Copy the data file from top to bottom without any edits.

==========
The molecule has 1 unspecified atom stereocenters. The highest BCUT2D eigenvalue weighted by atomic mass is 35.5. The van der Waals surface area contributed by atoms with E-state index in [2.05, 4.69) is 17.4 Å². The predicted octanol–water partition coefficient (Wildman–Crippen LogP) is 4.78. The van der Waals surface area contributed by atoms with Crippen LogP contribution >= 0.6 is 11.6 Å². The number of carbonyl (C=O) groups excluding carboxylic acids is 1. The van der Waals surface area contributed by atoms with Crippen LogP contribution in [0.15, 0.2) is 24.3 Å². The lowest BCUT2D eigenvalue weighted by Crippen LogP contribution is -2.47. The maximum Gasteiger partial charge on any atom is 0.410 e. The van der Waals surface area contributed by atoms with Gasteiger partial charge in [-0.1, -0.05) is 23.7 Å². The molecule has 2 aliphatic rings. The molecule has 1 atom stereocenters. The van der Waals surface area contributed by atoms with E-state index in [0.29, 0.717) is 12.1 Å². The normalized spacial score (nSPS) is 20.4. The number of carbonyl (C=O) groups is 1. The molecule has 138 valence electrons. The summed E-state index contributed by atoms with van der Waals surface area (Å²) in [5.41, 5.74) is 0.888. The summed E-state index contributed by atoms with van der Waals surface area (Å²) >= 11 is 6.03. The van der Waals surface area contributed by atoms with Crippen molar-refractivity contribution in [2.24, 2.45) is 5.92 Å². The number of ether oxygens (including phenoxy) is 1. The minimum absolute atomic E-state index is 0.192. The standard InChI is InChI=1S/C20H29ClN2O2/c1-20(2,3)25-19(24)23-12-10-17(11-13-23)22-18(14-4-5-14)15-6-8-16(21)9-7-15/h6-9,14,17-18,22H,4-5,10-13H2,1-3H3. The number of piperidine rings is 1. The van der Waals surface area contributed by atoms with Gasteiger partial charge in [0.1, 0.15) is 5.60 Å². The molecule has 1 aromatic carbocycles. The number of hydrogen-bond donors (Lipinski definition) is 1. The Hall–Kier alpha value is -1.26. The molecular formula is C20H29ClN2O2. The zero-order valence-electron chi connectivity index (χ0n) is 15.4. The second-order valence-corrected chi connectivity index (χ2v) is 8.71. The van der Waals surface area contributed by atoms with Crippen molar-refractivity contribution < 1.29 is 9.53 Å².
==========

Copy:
The molecule has 1 unspecified atom stereocenters. The highest BCUT2D eigenvalue weighted by atomic mass is 35.5. The van der Waals surface area contributed by atoms with E-state index in [2.05, 4.69) is 17.4 Å². The predicted octanol–water partition coefficient (Wildman–Crippen LogP) is 4.78. The van der Waals surface area contributed by atoms with Crippen LogP contribution >= 0.6 is 11.6 Å². The number of carbonyl (C=O) groups excluding carboxylic acids is 1. The van der Waals surface area contributed by atoms with Crippen LogP contribution in [0.15, 0.2) is 24.3 Å². The lowest BCUT2D eigenvalue weighted by Crippen LogP contribution is -2.47. The maximum Gasteiger partial charge on any atom is 0.410 e. The van der Waals surface area contributed by atoms with Gasteiger partial charge in [-0.1, -0.05) is 23.7 Å². The molecule has 2 aliphatic rings. The molecule has 1 atom stereocenters. The van der Waals surface area contributed by atoms with E-state index in [0.29, 0.717) is 12.1 Å². The normalized spacial score (nSPS) is 20.4. The number of carbonyl (C=O) groups is 1. The molecule has 138 valence electrons. The summed E-state index contributed by atoms with van der Waals surface area (Å²) in [5.41, 5.74) is 0.888. The summed E-state index contributed by atoms with van der Waals surface area (Å²) >= 11 is 6.03. The van der Waals surface area contributed by atoms with Crippen molar-refractivity contribution in [2.24, 2.45) is 5.92 Å². The number of ether oxygens (including phenoxy) is 1. The minimum absolute atomic E-state index is 0.192. The standard InChI is InChI=1S/C20H29ClN2O2/c1-20(2,3)25-19(24)23-12-10-17(11-13-23)22-18(14-4-5-14)15-6-8-16(21)9-7-15/h6-9,14,17-18,22H,4-5,10-13H2,1-3H3. The number of piperidine rings is 1. The van der Waals surface area contributed by atoms with Gasteiger partial charge in [0.1, 0.15) is 5.60 Å². The molecule has 1 aromatic carbocycles. The number of hydrogen-bond donors (Lipinski definition) is 1. The Hall–Kier alpha value is -1.26. The molecular formula is C20H29ClN2O2. The zero-order valence-electron chi connectivity index (χ0n) is 15.4. The second-order valence-corrected chi connectivity index (χ2v) is 8.71. The van der Waals surface area contributed by atoms with Crippen molar-refractivity contribution < 1.29 is 9.53 Å².